1) I Don’t Need to Know Right When A Story Breaks. The most recent twitter victory was being first to the Osama story. The thing is, stuff like the Osama story does not profoundly affect me in such a way that finding out about it three hours or even three days later is a major problem. If something does affect me directly, say some weather disaster, I will probably be busy dealing with it in real time. There have been claims about how the revolution will be tweeted but there is little analysis substantiating this.

2) I Don’t Need More To Read. People laud twitter for passing around viral articles and inspiring postings. Fair enough, but I am currently sitting in bed with the Sunday paper, even though it’s Monday. It easily tops 60 pages. My bookshelf and inbox are perpetually full. The stuff I have seen that has been made ‘famous’ via twitter has never changed my life the way other writing has. It well might someday but,

3) I am Lazy. I am too lazy to follow what’s going on and prefer that others do the dirty work of making topics trend and things famous and sifting through RTs, self adulation, mutual congratulations and new hashtags. Then, important things can find their way into a condensed mainstream source for my lazy self to review. I like journalism that gathers and analyzes for me, this is why I do not attend – say – city council meetings although I am happy to read about them in a few hundred words later.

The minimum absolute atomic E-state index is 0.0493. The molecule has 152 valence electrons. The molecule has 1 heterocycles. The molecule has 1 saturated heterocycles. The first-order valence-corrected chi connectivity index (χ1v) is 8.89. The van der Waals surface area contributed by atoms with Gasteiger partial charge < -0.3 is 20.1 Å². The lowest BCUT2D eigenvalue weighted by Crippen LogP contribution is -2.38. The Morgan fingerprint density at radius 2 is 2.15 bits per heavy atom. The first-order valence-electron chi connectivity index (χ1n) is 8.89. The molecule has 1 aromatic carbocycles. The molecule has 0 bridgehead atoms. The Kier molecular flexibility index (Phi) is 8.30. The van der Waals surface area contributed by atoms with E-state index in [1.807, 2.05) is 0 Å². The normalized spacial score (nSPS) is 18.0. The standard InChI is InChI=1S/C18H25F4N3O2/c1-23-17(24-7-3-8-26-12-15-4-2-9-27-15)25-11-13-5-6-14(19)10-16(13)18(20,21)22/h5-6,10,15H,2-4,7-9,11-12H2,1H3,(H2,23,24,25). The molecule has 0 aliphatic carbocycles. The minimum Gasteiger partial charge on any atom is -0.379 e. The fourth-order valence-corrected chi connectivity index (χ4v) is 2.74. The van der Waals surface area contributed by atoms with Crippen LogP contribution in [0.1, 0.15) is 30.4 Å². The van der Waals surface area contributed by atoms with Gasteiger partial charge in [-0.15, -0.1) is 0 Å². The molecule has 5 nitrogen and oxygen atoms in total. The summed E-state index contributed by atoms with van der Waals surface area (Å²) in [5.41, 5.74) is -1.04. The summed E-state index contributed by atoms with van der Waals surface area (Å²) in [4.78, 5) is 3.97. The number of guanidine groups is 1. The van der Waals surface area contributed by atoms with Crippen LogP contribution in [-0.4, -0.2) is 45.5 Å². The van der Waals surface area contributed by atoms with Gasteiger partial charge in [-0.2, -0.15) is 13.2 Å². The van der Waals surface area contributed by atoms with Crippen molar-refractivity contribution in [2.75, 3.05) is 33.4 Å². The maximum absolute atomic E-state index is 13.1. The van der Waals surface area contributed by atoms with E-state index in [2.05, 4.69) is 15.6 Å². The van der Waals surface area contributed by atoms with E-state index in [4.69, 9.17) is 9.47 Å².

4) I Do Not Care What Ordinary People or even Celebrities Are Doing During Mundane Moments. Or even, really, interesting moments. I, like many, enjoyed that brief period when the internet opened up to the common man and stay at home moms took to status updates in a frenzy. Then I, like many, realized that people overall are interesting en masse but boring in specific incidence and that I only really care what one person in the world has for breakfast and I can just ask him when he brings me tea in bed. Internet voyeurism is just like any other hobby.

There is a place for something that brings me exactly what I want without effort but the most difficult part is that exactly what I want is so fickle. Some days I feel like investigating the finer points of cooking various kinds of rice, other days I want hard news, the next day I want the (dilettanti) content of pop culture fashion and music blogs. This may be what makes twitter ultimately so useless for me: my everyday interests are too diffuse for the purposes of following.



About Not Being Sick (anymore)
June 15, 2011, 1:58 pm
Filed under: hypochondria